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  • Wishing Michael Hanratty a very happy 80th birthday today.
    *************************************
    "A body of men, HOLDING THEMSELVES ACCOUNTABLE TO NOBODY, ought not to be trusted by anybody." --Thomas Paine ["Rights of Man"]

    "Justice is an ideal which transcends the expedience of the State, or the sensitivities of Government officials, or private individuals. IT HAS TO BE PURSUED WHATEVER THE COST IN PEACE OF MIND TO THOSE CONCERNED." --'Justice of the Peace' [July 12th 1975]

    Comment


    • Me too...I wonder if chief superintendent Roger Mathews is still around? It would be a great time for him to release information that only himself and the authorities are privy to. If he broke the official secrets act, what would be the worst outcome ? Probably prison I guess.

      Comment


      • Hi Moste,

        as far as I know and can recall, the Matthews Report was never made public, but the News Of The World headlined 'Police Admit They Hanged An Innocent Man', adding that there was a grave miscarriage of justice, etc. The paper also quoted Geoffrey Bindman QC as saying that JH was entirely innocent and had been wrongly hanged. Yet all this was reported in NOTW before the Matthews Report had actually been delivered by Scotland Yard to the Home Office! So how did they manage to get a peep at a document the contents of which were still officially confidential? Bob Woffinden asked this question, and with good cause. Were they just guessing, or did they really have inside information? I don't believe there were any repercussions regarding what the NOTW printed, which rather suggests to me that they were either (a) way off the mark or (b) Scotland Yard and later the Home Office saw nothing actionable in what the paper printed. Woffinden goes on to describe how the Home Office umm-ed and ahh-ed over the Report, which (as far as I'm aware) wasn't, and still hasn't, been published. Geoffrey Bindman commented that all the Home Office were being asked to do was refer the Hanratty Case to the CCRC. This, I believe, was in early 1997, and it took another 5 years before an Appeal was heard.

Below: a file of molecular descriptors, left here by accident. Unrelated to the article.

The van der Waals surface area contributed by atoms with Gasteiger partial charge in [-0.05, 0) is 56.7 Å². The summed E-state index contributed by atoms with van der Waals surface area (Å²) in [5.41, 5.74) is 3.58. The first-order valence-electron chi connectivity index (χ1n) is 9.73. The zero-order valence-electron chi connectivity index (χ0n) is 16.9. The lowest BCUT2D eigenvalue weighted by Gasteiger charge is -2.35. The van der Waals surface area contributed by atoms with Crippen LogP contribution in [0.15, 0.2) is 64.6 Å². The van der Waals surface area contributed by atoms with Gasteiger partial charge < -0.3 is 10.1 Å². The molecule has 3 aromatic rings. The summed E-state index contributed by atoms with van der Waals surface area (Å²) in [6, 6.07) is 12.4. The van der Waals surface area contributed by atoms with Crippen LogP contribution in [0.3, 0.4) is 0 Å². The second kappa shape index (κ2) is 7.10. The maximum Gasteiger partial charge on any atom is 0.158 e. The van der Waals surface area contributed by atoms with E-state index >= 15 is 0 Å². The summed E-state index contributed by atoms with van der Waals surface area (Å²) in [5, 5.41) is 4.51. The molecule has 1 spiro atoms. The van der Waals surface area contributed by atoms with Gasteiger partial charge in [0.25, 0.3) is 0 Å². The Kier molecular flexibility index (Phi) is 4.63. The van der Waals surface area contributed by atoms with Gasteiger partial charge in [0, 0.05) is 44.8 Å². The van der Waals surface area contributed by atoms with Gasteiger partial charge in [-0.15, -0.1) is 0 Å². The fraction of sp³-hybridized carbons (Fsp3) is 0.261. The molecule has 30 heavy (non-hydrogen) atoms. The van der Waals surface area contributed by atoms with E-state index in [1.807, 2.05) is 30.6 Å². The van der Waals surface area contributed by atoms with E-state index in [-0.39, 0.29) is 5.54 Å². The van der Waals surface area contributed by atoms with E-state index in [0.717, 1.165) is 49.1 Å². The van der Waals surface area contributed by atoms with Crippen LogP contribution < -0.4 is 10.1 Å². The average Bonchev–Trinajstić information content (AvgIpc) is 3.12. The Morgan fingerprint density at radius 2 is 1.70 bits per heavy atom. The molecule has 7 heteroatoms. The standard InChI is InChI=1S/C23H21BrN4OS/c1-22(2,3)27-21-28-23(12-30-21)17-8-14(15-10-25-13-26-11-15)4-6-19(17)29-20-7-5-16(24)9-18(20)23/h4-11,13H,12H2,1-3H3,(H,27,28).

So what was in the Matthews Report that prevented it being made public? Did it name the 'real' killer? Did it name 'other people' who were concerned in the A6 Murder? Rather than fear of prosecution under the Official Secrets Act, I rather suspect that it was the risk of libel action or actions that prevented its publication. Of course, I may be completely wrong on this. However, moving on to 2019, it is now more than 20 years since the Matthews Report was written, and the 'major players' in the A6 drama are now mostly deceased. Or it could be that a name or names mentioned in the Report are still alive, and a libel action is still a possibility if the name/names were to be made public. Of course, this is largely guesswork on my part - I openly admit it - and there could well be other reasons why the Report remains unpublished. Will it ever be published?

        Graham
        We are suffering from a plethora of surmise, conjecture and hypothesis. - Sherlock Holmes, The Adventure Of Silver Blaze

        Comment


        • Hi Graham,

          I would assume names were mentioned. Matthews was at great pains to say his enquiries were all based on knowledge within the public domain. This is obviously rubbish- there would be no point having san enquiry otherwise. It is what he discovered within police files and interview statements that led him to the conclusion he did.

          His conclusion may be wrong of course. That seemed to been confirmed by later DNA tests, but these have been justifiably questioned. For me, Matthews was, in his reported allegation of three people being involved, not exculpating Hanratty entirely, but focusing on William Ewer and the domestic situation. The Swiss Cottage witness statements may be very revealing.